Useful Recommendations For A Research Paper: Diabetes
Your research paper on diabetes is a formal academic paper that most likely will have some impactive on your overall grade for the semester. That’s why it is a good idea before you even start your research paper that you do understand the totality of what this task includes and requires of you.
Why Write On Diabetes?
Diabetes is a life-threatening disease that is caused by the body not producing its required levels of insulin (Type 1) or the body not reacting to the insulin that it is producing (Type 2). Another third type of diabetes is gestational diabetes and as its name suggests this occurs in pregnant women who develop diabetes type symptoms while going through pregnancy.
Conducting a research paper on diabetes has the potential of working greatly in your favor because it is relatively easy to show the importance of your study and the implications of it. This is so because of two main reasons:
- There are millions of people in the world who suffer from this disease and find it a great difficulty to make the necessary lifestyle changes to lessen the impact of diabetes on their bodies.
- Diabetes is a threat to the lives of people with its altering effects such as amputations, blindness and kidney disease.
Here is a legitimate chance to make a research that can make a difference. There are many persons who choose research topics and struggle to find the implications and significance of their study but you have a gold mine of opportunities with this topic that is just begging to be drilled.
Tips For A Great Paper
As a result of what your research paper entails and what it requires you to do, there are some guidelines and procedures that you ought to follow when writing this paper. Here is a list of recommendations to contemplate before you begin to write that research paper.
- Preliminary Research
- This does not have to be in depth research just yet but do a quick browse through of the information that is already out there.
- This will serve as a guide in choosing an appropriate research question that you think you can handle based on what you uncovered during this preliminary stage.
- Choosing a Research Question
- Choose a research question that will give you lots to explore.
- Don’t make the mistake of selecting the first question that comes to mind.
- Jot down a few questions that may be of serious interest to you and one that you see yourself developing well.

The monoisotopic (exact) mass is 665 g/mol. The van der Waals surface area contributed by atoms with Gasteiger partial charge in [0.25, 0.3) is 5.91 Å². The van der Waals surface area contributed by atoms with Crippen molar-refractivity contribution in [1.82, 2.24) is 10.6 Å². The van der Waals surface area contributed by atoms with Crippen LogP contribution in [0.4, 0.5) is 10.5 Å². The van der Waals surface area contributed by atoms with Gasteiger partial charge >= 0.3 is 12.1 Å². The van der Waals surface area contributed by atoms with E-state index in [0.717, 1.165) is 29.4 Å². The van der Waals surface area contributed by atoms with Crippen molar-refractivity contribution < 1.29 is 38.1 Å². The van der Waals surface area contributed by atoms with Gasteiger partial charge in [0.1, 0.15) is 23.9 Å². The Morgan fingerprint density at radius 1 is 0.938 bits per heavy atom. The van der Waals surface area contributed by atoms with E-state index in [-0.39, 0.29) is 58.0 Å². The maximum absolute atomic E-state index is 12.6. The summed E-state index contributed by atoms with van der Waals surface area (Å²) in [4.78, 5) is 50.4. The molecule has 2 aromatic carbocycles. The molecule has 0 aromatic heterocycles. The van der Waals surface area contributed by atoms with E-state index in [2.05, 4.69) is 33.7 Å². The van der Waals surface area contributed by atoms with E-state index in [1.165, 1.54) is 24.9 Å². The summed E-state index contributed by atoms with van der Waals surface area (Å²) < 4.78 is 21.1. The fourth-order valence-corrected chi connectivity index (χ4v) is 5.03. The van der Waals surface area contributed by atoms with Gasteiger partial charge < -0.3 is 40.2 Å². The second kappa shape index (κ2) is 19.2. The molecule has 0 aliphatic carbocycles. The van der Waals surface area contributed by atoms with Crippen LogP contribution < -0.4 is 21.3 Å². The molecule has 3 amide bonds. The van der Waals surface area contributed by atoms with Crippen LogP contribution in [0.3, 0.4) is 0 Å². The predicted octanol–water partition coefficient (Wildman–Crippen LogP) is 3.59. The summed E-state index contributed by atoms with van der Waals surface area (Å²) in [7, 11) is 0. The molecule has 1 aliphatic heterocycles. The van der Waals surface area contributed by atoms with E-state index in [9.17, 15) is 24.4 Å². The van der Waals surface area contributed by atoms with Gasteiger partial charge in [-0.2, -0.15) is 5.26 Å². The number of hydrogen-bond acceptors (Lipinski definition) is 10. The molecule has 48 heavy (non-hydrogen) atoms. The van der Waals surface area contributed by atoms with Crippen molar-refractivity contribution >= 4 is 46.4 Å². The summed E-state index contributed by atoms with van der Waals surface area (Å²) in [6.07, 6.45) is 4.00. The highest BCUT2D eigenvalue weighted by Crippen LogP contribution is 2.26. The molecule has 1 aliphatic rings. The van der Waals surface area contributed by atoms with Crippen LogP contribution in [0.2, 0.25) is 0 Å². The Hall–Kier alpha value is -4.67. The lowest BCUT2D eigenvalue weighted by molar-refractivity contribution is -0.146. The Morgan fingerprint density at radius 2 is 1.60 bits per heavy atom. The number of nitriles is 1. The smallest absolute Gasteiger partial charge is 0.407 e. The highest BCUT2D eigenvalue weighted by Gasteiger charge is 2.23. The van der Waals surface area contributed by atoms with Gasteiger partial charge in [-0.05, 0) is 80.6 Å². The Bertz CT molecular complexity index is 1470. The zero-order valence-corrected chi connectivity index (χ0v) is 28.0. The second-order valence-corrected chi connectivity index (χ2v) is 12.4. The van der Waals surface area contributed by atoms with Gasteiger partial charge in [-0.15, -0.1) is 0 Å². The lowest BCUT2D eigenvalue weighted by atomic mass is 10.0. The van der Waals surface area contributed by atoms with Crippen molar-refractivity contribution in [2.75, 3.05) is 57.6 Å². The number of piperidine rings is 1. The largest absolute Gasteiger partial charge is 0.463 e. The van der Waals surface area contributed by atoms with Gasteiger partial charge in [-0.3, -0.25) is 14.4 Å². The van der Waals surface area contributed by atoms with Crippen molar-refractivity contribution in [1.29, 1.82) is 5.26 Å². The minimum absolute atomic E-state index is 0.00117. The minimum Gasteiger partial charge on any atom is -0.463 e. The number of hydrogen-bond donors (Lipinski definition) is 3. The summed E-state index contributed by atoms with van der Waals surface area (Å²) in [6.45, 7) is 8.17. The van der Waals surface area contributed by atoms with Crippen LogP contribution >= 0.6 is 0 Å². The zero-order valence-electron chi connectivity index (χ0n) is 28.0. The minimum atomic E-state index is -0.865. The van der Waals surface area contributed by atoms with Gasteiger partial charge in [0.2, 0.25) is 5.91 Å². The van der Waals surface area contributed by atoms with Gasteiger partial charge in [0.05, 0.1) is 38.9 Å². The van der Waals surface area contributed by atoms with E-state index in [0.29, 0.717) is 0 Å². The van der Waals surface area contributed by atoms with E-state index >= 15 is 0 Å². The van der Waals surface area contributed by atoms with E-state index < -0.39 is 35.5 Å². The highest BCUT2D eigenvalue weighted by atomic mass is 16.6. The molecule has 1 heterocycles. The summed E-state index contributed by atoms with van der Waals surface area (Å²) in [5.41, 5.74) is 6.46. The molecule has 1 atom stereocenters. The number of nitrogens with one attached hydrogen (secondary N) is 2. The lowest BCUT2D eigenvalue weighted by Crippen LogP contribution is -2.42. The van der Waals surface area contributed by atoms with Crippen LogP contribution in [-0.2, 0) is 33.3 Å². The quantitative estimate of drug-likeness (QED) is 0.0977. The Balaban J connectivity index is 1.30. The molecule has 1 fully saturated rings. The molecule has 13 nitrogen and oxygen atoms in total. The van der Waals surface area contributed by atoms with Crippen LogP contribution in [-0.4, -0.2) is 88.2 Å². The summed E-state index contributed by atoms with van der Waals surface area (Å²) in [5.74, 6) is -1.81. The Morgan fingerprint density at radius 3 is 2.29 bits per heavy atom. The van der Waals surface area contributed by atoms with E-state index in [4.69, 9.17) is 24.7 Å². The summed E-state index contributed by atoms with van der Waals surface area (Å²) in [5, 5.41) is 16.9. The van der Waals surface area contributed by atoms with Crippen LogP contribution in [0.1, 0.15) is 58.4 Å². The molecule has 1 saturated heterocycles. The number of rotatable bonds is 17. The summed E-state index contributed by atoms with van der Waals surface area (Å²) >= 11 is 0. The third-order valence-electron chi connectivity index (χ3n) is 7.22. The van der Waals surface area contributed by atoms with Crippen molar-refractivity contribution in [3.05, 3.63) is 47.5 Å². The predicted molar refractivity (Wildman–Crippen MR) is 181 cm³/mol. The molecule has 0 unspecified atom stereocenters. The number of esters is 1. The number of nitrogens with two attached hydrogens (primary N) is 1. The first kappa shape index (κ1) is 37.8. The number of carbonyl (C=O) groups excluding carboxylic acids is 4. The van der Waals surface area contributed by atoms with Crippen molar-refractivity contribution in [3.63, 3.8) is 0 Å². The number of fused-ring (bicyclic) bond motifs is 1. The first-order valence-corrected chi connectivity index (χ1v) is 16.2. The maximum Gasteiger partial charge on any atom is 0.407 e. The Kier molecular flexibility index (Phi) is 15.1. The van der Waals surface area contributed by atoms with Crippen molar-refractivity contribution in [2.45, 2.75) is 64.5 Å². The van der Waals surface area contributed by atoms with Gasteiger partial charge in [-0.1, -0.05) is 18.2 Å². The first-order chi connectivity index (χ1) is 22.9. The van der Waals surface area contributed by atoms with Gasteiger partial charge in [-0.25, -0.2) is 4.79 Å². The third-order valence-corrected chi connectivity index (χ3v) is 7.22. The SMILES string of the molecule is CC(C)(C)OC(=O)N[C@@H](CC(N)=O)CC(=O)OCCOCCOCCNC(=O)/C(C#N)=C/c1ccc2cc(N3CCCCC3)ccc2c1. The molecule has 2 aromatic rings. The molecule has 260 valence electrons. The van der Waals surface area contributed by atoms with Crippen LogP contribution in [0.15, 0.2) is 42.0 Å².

- What Sources to Choose From?
- Don’t just select sources that quote any random information that doesn’t play a significant say in your research paper simply because you want to persuade your professor that you did research.
- Use of sources should be because of the quality of arguments these will present to your paper.
- Try to get as close to the primary sources as possible by doing interviews with qualified personnel instead of sticking to the dusty books in the library and unsubstantiated claims you find by some unknown author on the Internet.
- Write an Outline
- Your outline is not fool proof but acts as a guide to keep you within the boundaries of your paper
- The last thing you want is for your paper to be all over the place
- Write Several Drafts
- Don’t anticipate your paper to be perfect the first time you write it
- Do a rough draft first that you will then spend time editing until your paper resembles what you believe an A paper is like.
- Keep in Touch With Your Professor
- Most professors are willing to guide you along this journey; all you need to do is ask.
- Your professors have the right to a social life as well. You want to visit them during their consultation period so that you don’t upset their schedule. You are more likely to get assistance then.
Handing In A Polished Research Paper
A research paper is not acceptable if it is not in the correct format. Ensure you use your MLA and APA format, which in this case will most likely be your APA guide, to format your paper properly. Pay attention to how the paper is to be organized and ensure you give credit to sources whether primary or secondary where you got your information.